The Assize of Northampton, largely based on the Assize of Clarendon of 1166, is among a series of measures taken by King Henry II of England that solidified the rights of the knightly tenants and made all possession of land subject to and guaranteed by royal law.
The assize is believed to have been passed at a council held in Northampton in January 1176. The assize contained severe penalties for various offences and gave the justices substantial powers at the expense of the sheriffs. The assize is connected with the reorganisation of itinerant justices and contains instructions for six groups of justices appointed to tour the country. Later clauses deal with the introduction of important new legislation, chiefly the king's right to have certain cases brought into his court.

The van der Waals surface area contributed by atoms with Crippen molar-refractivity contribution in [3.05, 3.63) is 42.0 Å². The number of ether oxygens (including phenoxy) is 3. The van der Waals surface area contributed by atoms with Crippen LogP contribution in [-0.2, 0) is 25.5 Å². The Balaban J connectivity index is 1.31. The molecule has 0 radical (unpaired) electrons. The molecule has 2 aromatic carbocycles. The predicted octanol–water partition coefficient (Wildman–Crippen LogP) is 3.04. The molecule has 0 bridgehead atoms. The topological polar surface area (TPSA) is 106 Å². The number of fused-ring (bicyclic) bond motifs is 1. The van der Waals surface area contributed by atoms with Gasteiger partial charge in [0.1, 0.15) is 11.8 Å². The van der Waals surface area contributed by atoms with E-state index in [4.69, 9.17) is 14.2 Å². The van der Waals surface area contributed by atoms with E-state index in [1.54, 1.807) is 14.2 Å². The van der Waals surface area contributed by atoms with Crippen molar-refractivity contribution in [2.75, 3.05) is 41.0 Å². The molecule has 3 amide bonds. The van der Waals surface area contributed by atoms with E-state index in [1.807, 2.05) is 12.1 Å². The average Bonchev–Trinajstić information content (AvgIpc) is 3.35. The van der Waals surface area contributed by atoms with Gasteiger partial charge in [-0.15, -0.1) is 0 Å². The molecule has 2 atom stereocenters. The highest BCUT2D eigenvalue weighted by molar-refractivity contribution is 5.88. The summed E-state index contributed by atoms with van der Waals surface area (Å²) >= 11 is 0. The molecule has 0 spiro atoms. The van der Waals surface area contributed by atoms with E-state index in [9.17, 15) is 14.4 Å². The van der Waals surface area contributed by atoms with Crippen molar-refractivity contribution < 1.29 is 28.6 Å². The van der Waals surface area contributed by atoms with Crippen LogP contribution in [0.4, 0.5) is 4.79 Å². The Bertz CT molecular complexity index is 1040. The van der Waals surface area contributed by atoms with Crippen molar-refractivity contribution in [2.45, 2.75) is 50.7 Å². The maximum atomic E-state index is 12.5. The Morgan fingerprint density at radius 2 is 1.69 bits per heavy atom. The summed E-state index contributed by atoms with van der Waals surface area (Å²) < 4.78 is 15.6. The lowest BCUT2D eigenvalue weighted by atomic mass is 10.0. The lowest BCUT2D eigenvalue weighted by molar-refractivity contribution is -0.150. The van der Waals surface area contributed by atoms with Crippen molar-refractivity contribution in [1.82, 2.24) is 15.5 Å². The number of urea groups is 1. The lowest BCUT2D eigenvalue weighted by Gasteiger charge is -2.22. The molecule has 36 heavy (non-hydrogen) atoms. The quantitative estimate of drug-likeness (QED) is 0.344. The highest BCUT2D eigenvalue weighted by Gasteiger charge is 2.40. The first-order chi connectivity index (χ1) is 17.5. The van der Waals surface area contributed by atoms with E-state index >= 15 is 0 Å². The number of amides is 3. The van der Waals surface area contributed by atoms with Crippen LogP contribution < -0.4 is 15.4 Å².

The assize was a strong response to a crime-wave then being experienced and gave additional powers to the authorities by creating new offences that a judge could examine, including arson and forgery, and set down new and severe punishments that could be handed down, including the removal of an offender's right hand.
The Assize of Northampton is also the first official document to contain information on the possessory assizes of mort d'ancestor and novel disseisin.